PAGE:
Controlling a web browser from WAVE

On Unix and Unix-like platforms such as GNU/Linux, WAVE uses a web browser to display external data associated with link annotations, and to display the on-line version of this guide. A suitable web browser must be installed on the WAVE host in order for this to work. By default, WAVE uses Firefox (; several other browsers, including Galeon, Konqueror, Mozilla, Netscape, and Opera, can also be controlled by WAVE . If you prefer to use one of these rather than Firefox, set the environment variable URLV to the name of your browser.

WAVE controls the web browser in the same way it controls other external programs: by running commands in the Analysis Commands window. WAVE 's interface to the web browser is defined by the line beginning with the <Open URL> tag in WAVE 's menu file. In the standard version of the menu file, this line reads:

  <Open URL>    url_view $URL
As this example illustrates, the menu variable $URL can be used to pass the selected URL from WAVE to your browser. (WAVE expands any incomplete URLs from annotation files as needed before evaluating $URL.)

The program url_view is a shell script (normally installed at the same time as WAVE , and in the same directory) that handles starting the browser if necessary and instructing it to display the specified URL. If URLV is not set, or if you have set it to firefox, url_view does so using the command:

 ( firefox -remote 'openURL($URL)' || firefox $URL ) &
In this case, WAVE (via url_view) first uses Firefox's -remote option to instruct an already-running copy of Firefox to open the desired URL. This is a very fast operation if Firefox is already running (since Firefox is already in RAM, it is not necessary to load another in order to run the firefox -remote ... process, and the remote process efficiently delivers its message and exits immediately). If Firefox was not running, the firefox -remote command fails, and (in this case only) url_view starts a new Firefox browser process.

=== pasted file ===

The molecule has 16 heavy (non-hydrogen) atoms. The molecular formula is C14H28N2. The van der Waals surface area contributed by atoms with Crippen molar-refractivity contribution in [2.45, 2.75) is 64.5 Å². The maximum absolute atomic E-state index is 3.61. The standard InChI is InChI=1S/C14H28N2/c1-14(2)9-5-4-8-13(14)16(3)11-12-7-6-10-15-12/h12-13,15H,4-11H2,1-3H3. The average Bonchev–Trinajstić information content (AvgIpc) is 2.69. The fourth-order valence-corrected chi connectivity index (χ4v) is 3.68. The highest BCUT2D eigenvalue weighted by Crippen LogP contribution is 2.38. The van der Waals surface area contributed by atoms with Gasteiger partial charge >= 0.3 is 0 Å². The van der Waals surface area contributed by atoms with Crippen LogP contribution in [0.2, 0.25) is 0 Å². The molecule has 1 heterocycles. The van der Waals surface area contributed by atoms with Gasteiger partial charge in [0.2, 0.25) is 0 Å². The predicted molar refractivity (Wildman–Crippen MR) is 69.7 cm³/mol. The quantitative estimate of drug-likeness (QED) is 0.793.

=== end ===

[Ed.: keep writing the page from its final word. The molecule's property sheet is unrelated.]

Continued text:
The url_view script includes analogous commands for each of the other supported browsers. If url_view does not recognize the browser named by URLV, it simply runs:

 ( $URLV $URL ) &
but this is (in general) much slower, since launching a new instance of the browser for each URL will take much more time than reusing an already-open window, as for the supported browsers.

To configure WAVE to use a different web browser, edit the url_view script appropriately. (You may also do this by editing the action associated with <Open URL>, but it's better to modify url_view, since WAVE also uses url_view to display some of its on-line help. If you decide to modify the action in the WAVE menu file, be careful not to change the <Open URL> tag at the beginning of the line, since WAVE uses this tag to identify the browser interface command within the menu file.) Consult the documentation for your browser to see what commands will be needed. (The -remote option is used by Firefox, Mozilla, Netscape, and Opera; Galeon and Konqueror use variations on this approach, and other browsers will probably require different methods.) Browsers that do not support any means of remote control are best avoided (since the only way to use them is to start a new browser for each new URL, a very inefficient solution).

George B. Moody (